I Used to Be a Fun Teacher

I used to be the fun teacher. The one that had the crazy ideas, the noisy classroom, the one where kids couldn’t wait to see what they would do next.  I wasn’t the only one, by any means. Being a 5th grade teacher meant there was a lot of laughing.  A lot of crazy moments that kept us coming back and moving forward.  A fun teacher, yeah, that used to be me.

Now it seems I am the hard teacher.  The one with the crazy expectations, the one that makes you sit and write or read.  The one that keeps telling you to try again, to give me more, to explain further, to revise, to edit, to think harder.  The one that talks too much, asks for too much.  It seems somewhere in my transition from 5th to 7th I forgot what teaching needs to also be about; joy.  Not just learning or expectations.  Not just growth and gains.  But smiles, laughter, crazy moments.  It seems so long ago that I used to think I was a good teacher.

So I can blame the system.  The 45 minute time constraint certainly creates pressure.  The standards.  The whole idea of building a literacy foundation so that kids can succeed everywhere else.  The pressure of knowing that every moment counts and that when you decide to do something that perhaps doesn’t tie in completely with the learning, you need to make up for it elsewhere.  Or I can blame myself.  7th grade has apparently turned me quite serious.  Like every minute matters more somehow than it did in 5th.  That because they are 2 years older, my mission of reaching them, reaching them is so more urgent.  That because I still feel like an outsider at times, that I try to be everything for everyone.  And I just can’t keep it up.

So tonight, I don’t have answers or any bright ideas of how to make English Language Arts in 7th grade more joyful.  More about the community, the experience, and not just about the learning.  Because this age group deserves joy.  Deserves the very best teachers they can have.  Deserves so much than what I feel like I am.  In the past, when I felt like I wasn’t a good teacher, I changed.  I wonder how I will change this time?  I wonder what lies ahead…

17 thoughts on “I Used to Be a Fun Teacher

  1. Pernille,
    Even when you feel like you might not be the teacher you think you should be, you are still an inspiration. Your words and thoughts that you continue to share with the world continue to inspire me. The idea that we need to make learning a joy for all students is what all educators need to keep in mind. And that none of us are perfect and we will all have those days…when we are feeling just like you are tonight.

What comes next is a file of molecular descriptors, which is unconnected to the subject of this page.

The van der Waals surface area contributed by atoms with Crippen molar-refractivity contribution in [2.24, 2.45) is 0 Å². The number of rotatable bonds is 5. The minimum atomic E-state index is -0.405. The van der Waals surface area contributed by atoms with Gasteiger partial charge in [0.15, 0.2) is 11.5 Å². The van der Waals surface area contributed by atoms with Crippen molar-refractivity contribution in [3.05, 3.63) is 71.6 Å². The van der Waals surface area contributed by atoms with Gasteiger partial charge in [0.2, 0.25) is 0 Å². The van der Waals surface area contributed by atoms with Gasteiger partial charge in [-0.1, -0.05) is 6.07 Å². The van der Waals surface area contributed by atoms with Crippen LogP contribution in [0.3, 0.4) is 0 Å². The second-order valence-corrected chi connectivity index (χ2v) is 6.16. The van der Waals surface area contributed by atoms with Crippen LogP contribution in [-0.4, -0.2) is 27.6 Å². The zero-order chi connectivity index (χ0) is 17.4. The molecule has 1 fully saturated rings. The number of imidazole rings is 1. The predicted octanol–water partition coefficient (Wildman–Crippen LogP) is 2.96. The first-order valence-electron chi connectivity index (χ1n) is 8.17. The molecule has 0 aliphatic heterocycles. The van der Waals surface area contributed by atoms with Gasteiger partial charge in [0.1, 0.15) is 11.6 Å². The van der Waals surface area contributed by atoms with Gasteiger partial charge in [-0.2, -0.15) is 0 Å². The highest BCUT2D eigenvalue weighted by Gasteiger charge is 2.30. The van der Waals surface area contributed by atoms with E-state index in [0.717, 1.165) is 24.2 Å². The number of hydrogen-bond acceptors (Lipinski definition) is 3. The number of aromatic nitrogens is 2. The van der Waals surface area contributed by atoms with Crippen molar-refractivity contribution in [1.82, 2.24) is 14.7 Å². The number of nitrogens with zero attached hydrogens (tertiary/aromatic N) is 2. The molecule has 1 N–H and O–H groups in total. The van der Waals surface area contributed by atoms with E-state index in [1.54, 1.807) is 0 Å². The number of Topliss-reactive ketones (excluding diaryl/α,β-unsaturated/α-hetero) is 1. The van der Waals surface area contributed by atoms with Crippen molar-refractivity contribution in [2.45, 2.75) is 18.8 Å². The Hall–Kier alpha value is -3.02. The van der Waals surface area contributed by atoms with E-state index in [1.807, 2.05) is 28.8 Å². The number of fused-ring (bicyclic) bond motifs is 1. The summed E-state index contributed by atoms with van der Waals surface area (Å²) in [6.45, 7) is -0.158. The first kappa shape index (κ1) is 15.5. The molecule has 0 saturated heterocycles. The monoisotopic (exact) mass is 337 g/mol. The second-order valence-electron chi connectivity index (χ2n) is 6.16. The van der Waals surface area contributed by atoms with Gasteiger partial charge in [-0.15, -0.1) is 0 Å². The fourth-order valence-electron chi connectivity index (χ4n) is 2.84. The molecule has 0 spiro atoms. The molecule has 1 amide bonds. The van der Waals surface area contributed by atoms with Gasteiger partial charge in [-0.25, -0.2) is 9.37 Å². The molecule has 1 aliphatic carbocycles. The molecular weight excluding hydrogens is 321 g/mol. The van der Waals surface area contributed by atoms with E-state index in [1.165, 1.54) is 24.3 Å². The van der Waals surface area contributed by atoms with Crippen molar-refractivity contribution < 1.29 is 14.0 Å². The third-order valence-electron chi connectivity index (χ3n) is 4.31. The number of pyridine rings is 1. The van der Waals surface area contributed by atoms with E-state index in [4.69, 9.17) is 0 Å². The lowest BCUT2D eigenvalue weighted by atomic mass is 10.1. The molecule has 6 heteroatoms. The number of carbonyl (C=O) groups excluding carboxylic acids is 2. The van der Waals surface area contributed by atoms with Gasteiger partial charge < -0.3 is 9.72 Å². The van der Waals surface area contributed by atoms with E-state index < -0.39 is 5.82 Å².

You have inspired me in so many ways…just like I am sure that you continue to inspire your students, even when you feel like you’re not.
    I started a blog because of you. Although I haven’t posted anything since last summer, it’s ok. I will get to posting more when the time is right for me. I read every one of your posts and participate in the global read aloud. I see that PAX will be the book to read for my fifth grade class next year, so I started reading it this year with my class and they absolutely love it. It is a very powerful and moving text to share with a class of students and the discussions and conversations that my students are having are incredible. You have inspired me in so many ways to always strive to make education about the students and not about the curriculum, standards and testing.
    Thank you for all that you do.

  2. Since I get to spend much more time in the company of fifth graders than you can with seventh graders this may seem like hollow encouragement. But, I sincerely believe that you will find a way to get back to a place where joy is front and center because you consistently advocate for putting our children front and center. Even though I have never been in a classroom with middle schoolers, I have experienced the wonders of parenting two children who navigated the ups and downs of middle school. The teachers they loved were the teachers that loved them. I imagine that while you might not feel like you are the ‘fun’ teacher rigjt now, I bet the students know you love them.

  3. I don’t know that you need to be the fun teacher all the time. I think you can continue to be the teacher that cares, the teacher who makes her learning space free of stresses, a space where it’s safe to ask questions. The joy will emerge. It always does when there is genuine caring, as you continue to demonstrate with your blog.